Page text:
It’s a wise lesson that Van Eijk learned from another Dutch mechatronics guru: Rien Koster. In the mid-80s, Koster started an ambitious project at Philips. His idea was to pull the super specialists from the various disciplines out of their cubicles and have them work together on a mechatronic system. The project, called Fast and Accurate 86 (FA86), seemed a guaranteed success, but in practice, the top players from mechanics, electronics, control technology, software and metrology only quarreled. “They all wanted to be the top dog,” says Van Eijk.
After a year, Koster pulled the plug and started over, but this time with a much better awareness of the challenge that when you put all those alpha males together, collaboration doesn’t come naturally. In the end, FA86 delivered the FAMM robot, a two-armed system with gigantic direct drive motors that you would normally find in a submarine. The FAMM (Fast and Accurate Manipulator Module) was so strong and so fast that other robots paled in comparison. Unfortunately, the industry wasn’t interested in such an expensive solution to a problem that they could also solve with twenty small robots.
Despite the technological success, Koster took that experience to heart and made it one of his missions to change the culture. “The general trend in the Netherlands at the time was already moving towards collaboration, but top technical specialists were eager to show that they were the best. That’s how they were trained,” observes Van Eijk, who still wholeheartedly endorses Koster’s vocation.
A result of the missionary work is the mechatronics training that started at Philips in 1989 – and can still be followed at High Tech Institute. “The main message of that course is that if you want to do proper mechatronics, you have to collaborate closely,” says Van Eijk, who has instilled that idea as a teacher on nearly two thousand students. “In the introduction, I always say that I have no intention to turn a mechanical engineer into a control technician, or vice versa, but that I hope that afterward, they’ll respect each other’s field of expertise, be curious about the challenges of the other and dare to climb out of their foxholes to explain themselves, and thereby do the valuable exercise of looking at their own work from a distance.”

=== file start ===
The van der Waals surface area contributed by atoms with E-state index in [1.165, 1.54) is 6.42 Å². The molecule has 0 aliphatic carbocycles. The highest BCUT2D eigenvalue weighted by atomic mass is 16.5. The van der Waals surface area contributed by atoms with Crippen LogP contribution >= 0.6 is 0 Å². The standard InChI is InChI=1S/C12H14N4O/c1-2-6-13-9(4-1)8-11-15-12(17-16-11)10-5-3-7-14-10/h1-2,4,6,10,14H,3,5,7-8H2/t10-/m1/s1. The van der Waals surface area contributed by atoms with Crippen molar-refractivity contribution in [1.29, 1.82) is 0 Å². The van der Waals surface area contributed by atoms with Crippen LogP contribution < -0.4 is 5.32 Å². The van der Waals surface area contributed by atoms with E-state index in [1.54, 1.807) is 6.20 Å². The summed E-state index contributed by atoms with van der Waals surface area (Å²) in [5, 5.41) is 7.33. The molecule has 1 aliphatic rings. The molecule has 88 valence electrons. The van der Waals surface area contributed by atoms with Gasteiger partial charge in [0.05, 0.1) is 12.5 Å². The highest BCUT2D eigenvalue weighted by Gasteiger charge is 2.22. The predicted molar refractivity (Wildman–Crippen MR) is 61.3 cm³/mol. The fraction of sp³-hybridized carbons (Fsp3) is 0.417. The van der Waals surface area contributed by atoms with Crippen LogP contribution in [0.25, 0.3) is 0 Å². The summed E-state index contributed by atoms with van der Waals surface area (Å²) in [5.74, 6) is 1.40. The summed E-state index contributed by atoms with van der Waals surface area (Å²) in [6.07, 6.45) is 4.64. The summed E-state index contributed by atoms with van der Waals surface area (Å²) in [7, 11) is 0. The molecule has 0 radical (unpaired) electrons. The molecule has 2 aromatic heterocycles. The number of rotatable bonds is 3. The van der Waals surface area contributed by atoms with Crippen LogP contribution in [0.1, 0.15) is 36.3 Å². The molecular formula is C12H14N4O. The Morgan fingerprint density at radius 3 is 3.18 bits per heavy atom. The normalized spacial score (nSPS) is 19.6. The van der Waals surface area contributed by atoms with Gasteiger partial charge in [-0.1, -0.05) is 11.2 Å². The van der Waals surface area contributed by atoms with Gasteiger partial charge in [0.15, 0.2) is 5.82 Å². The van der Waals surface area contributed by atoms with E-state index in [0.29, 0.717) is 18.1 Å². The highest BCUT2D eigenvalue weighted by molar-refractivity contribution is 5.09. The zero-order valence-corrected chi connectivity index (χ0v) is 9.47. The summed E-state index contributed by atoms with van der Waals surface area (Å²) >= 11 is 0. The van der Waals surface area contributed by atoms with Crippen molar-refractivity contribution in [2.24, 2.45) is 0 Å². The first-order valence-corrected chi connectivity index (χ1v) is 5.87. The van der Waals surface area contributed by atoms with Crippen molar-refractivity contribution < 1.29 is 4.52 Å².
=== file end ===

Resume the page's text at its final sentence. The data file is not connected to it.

This Dutch approach is also highly valued in the US. According to Van Eijk, knowledge sharing is one of the main contributions of the Dutch high-tech industry to its American colleagues. “Of course, you have a lot of American super specialists in the field of mechanical design, but they’re really interested to learn about that different approach,” finds Van Eijk. “In the US, it isn’t customary to take courses. It’s starting to happen a little around ASML’s San Diego and Wilton locations now, but other tech companies won’t be sending their employees to a course on a regular basis. That’s why, there are tutorials prior to an ASPE conference, for example. Many Dutch specialists have already transferred our approach in bits and pieces there.”
Along this technical axis, Van Eijk – with the help of various other delegates such as Adrian Rankers, Theo Ruijl, Ton Peijnenburg, Dick Laro, Leon Jabben, Dannis Brouwer and Piet van Rens – has managed to build up good relations with the American mechatronics sector. Van Eijk: “They became increasingly curious about what is happening here in the Netherlands, visited us, attended conferences and now there are many partnerships with companies in the region.” Van Eijk’s Lifetime Achievement Award is a token of appreciation of that sector for the knowledge that American mechatronic engineers can get here.
This article was written in close collaboration with High Tech Institute.